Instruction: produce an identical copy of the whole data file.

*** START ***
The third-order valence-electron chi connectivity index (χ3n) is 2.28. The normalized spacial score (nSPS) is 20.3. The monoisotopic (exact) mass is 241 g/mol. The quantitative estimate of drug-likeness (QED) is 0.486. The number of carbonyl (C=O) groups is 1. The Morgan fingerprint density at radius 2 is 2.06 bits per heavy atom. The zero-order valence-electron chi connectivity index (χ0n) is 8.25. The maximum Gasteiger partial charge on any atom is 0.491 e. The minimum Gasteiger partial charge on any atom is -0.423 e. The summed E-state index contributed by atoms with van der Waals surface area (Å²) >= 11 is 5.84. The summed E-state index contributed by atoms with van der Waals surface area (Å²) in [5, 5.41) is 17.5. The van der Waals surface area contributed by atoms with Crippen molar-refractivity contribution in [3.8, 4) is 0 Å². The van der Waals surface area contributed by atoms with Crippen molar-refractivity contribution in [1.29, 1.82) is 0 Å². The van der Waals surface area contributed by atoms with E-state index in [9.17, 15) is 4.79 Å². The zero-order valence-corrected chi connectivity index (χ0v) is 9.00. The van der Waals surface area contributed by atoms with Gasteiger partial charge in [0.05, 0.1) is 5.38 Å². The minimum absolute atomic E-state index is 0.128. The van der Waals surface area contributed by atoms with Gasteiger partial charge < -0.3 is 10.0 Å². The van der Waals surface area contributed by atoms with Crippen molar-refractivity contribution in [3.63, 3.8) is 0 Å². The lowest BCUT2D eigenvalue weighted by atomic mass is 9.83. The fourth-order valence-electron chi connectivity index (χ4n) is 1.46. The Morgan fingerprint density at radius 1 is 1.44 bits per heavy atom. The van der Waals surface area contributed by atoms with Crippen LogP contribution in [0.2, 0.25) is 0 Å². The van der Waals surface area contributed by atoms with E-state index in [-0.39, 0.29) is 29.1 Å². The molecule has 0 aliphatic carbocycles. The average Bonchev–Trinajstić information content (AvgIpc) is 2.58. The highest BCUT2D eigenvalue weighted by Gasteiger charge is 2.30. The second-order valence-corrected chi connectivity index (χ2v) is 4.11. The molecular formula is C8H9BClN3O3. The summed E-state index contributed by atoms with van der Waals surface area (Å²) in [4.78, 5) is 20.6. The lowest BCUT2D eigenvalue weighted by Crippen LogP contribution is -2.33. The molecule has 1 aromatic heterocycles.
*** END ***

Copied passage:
The third-order valence-electron chi connectivity index (χ3n) is 2.28. The normalized spacial score (nSPS) is 20.3. The monoisotopic (exact) mass is 241 g/mol. The quantitative estimate of drug-likeness (QED) is 0.486. The number of carbonyl (C=O) groups is 1. The Morgan fingerprint density at radius 2 is 2.06 bits per heavy atom. The zero-order valence-electron chi connectivity index (χ0n) is 8.25. The maximum Gasteiger partial charge on any atom is 0.491 e. The minimum Gasteiger partial charge on any atom is -0.423 e. The summed E-state index contributed by atoms with van der Waals surface area (Å²) >= 11 is 5.84. The summed E-state index contributed by atoms with van der Waals surface area (Å²) in [5, 5.41) is 17.5. The van der Waals surface area contributed by atoms with Crippen molar-refractivity contribution in [3.8, 4) is 0 Å². The van der Waals surface area contributed by atoms with Crippen molar-refractivity contribution in [1.29, 1.82) is 0 Å². The van der Waals surface area contributed by atoms with E-state index in [9.17, 15) is 4.79 Å². The zero-order valence-corrected chi connectivity index (χ0v) is 9.00. The van der Waals surface area contributed by atoms with Gasteiger partial charge in [0.05, 0.1) is 5.38 Å². The minimum absolute atomic E-state index is 0.128. The van der Waals surface area contributed by atoms with Gasteiger partial charge < -0.3 is 10.0 Å². The van der Waals surface area contributed by atoms with Crippen molar-refractivity contribution in [3.63, 3.8) is 0 Å². The lowest BCUT2D eigenvalue weighted by atomic mass is 9.83. The fourth-order valence-electron chi connectivity index (χ4n) is 1.46. The Morgan fingerprint density at radius 1 is 1.44 bits per heavy atom. The van der Waals surface area contributed by atoms with Crippen LogP contribution in [0.2, 0.25) is 0 Å². The van der Waals surface area contributed by atoms with E-state index in [-0.39, 0.29) is 29.1 Å². The molecule has 0 aliphatic carbocycles. The average Bonchev–Trinajstić information content (AvgIpc) is 2.58. The highest BCUT2D eigenvalue weighted by Gasteiger charge is 2.30. The second-order valence-corrected chi connectivity index (χ2v) is 4.11. The molecular formula is C8H9BClN3O3. The summed E-state index contributed by atoms with van der Waals surface area (Å²) in [4.78, 5) is 20.6. The lowest BCUT2D eigenvalue weighted by Crippen LogP contribution is -2.33. The molecule has 1 aromatic heterocycles.